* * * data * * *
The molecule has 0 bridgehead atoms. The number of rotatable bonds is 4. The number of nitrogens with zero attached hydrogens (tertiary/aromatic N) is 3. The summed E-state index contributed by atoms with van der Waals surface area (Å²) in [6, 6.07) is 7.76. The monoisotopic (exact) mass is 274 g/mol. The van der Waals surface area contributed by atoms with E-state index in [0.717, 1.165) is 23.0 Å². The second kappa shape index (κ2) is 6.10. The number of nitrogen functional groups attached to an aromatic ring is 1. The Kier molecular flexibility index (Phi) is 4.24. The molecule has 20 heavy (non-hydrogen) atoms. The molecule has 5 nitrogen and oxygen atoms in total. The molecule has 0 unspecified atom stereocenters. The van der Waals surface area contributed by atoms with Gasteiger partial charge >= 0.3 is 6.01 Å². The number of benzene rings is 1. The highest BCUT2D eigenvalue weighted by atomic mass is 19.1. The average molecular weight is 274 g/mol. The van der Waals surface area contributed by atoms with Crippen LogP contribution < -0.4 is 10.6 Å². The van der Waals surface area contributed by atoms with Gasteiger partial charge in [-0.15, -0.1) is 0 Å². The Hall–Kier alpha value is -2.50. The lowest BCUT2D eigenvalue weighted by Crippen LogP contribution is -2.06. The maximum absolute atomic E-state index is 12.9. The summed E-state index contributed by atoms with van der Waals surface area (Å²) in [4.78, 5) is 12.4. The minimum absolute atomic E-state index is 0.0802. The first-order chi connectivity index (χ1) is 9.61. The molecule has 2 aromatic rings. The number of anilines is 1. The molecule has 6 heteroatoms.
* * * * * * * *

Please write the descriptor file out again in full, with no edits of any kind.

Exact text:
The molecule has 0 bridgehead atoms. The number of rotatable bonds is 4. The number of nitrogens with zero attached hydrogens (tertiary/aromatic N) is 3. The summed E-state index contributed by atoms with van der Waals surface area (Å²) in [6, 6.07) is 7.76. The monoisotopic (exact) mass is 274 g/mol. The van der Waals surface area contributed by atoms with E-state index in [0.717, 1.165) is 23.0 Å². The second kappa shape index (κ2) is 6.10. The number of nitrogen functional groups attached to an aromatic ring is 1. The Kier molecular flexibility index (Phi) is 4.24. The molecule has 20 heavy (non-hydrogen) atoms. The molecule has 5 nitrogen and oxygen atoms in total. The molecule has 0 unspecified atom stereocenters. The van der Waals surface area contributed by atoms with Gasteiger partial charge >= 0.3 is 6.01 Å². The number of benzene rings is 1. The highest BCUT2D eigenvalue weighted by atomic mass is 19.1. The average molecular weight is 274 g/mol. The van der Waals surface area contributed by atoms with Crippen LogP contribution < -0.4 is 10.6 Å². The van der Waals surface area contributed by atoms with Gasteiger partial charge in [-0.15, -0.1) is 0 Å². The Hall–Kier alpha value is -2.50. The lowest BCUT2D eigenvalue weighted by Crippen LogP contribution is -2.06. The maximum absolute atomic E-state index is 12.9. The summed E-state index contributed by atoms with van der Waals surface area (Å²) in [4.78, 5) is 12.4. The minimum absolute atomic E-state index is 0.0802. The first-order chi connectivity index (χ1) is 9.61. The molecule has 2 aromatic rings. The number of anilines is 1. The molecule has 6 heteroatoms.